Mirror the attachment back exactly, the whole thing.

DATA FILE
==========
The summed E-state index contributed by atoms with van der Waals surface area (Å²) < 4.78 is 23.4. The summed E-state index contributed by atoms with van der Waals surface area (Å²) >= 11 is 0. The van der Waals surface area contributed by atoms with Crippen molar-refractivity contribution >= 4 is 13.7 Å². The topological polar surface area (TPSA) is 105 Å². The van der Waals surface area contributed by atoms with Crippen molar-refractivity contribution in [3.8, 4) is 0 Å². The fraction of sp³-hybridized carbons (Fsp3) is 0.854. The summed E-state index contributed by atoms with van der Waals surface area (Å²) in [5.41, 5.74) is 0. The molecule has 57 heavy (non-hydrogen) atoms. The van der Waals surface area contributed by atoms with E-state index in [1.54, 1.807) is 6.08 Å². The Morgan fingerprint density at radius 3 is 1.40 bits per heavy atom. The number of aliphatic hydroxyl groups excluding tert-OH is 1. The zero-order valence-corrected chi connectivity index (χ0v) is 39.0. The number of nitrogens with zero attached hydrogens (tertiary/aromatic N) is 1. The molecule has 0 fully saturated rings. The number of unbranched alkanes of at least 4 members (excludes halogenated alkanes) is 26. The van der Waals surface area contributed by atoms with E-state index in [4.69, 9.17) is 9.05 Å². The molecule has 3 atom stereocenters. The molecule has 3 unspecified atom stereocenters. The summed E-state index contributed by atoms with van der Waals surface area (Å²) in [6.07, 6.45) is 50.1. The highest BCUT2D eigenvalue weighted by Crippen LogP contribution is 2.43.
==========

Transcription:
The summed E-state index contributed by atoms with van der Waals surface area (Å²) < 4.78 is 23.4. The summed E-state index contributed by atoms with van der Waals surface area (Å²) >= 11 is 0. The van der Waals surface area contributed by atoms with Crippen molar-refractivity contribution >= 4 is 13.7 Å². The topological polar surface area (TPSA) is 105 Å². The van der Waals surface area contributed by atoms with Crippen molar-refractivity contribution in [3.8, 4) is 0 Å². The fraction of sp³-hybridized carbons (Fsp3) is 0.854. The summed E-state index contributed by atoms with van der Waals surface area (Å²) in [5.41, 5.74) is 0. The molecule has 57 heavy (non-hydrogen) atoms. The van der Waals surface area contributed by atoms with E-state index in [1.54, 1.807) is 6.08 Å². The Morgan fingerprint density at radius 3 is 1.40 bits per heavy atom. The number of aliphatic hydroxyl groups excluding tert-OH is 1. The zero-order valence-corrected chi connectivity index (χ0v) is 39.0. The number of nitrogens with zero attached hydrogens (tertiary/aromatic N) is 1. The molecule has 0 fully saturated rings. The number of unbranched alkanes of at least 4 members (excludes halogenated alkanes) is 26. The van der Waals surface area contributed by atoms with E-state index in [4.69, 9.17) is 9.05 Å². The molecule has 3 atom stereocenters. The molecule has 3 unspecified atom stereocenters. The summed E-state index contributed by atoms with van der Waals surface area (Å²) in [6.07, 6.45) is 50.1. The highest BCUT2D eigenvalue weighted by Crippen LogP contribution is 2.43.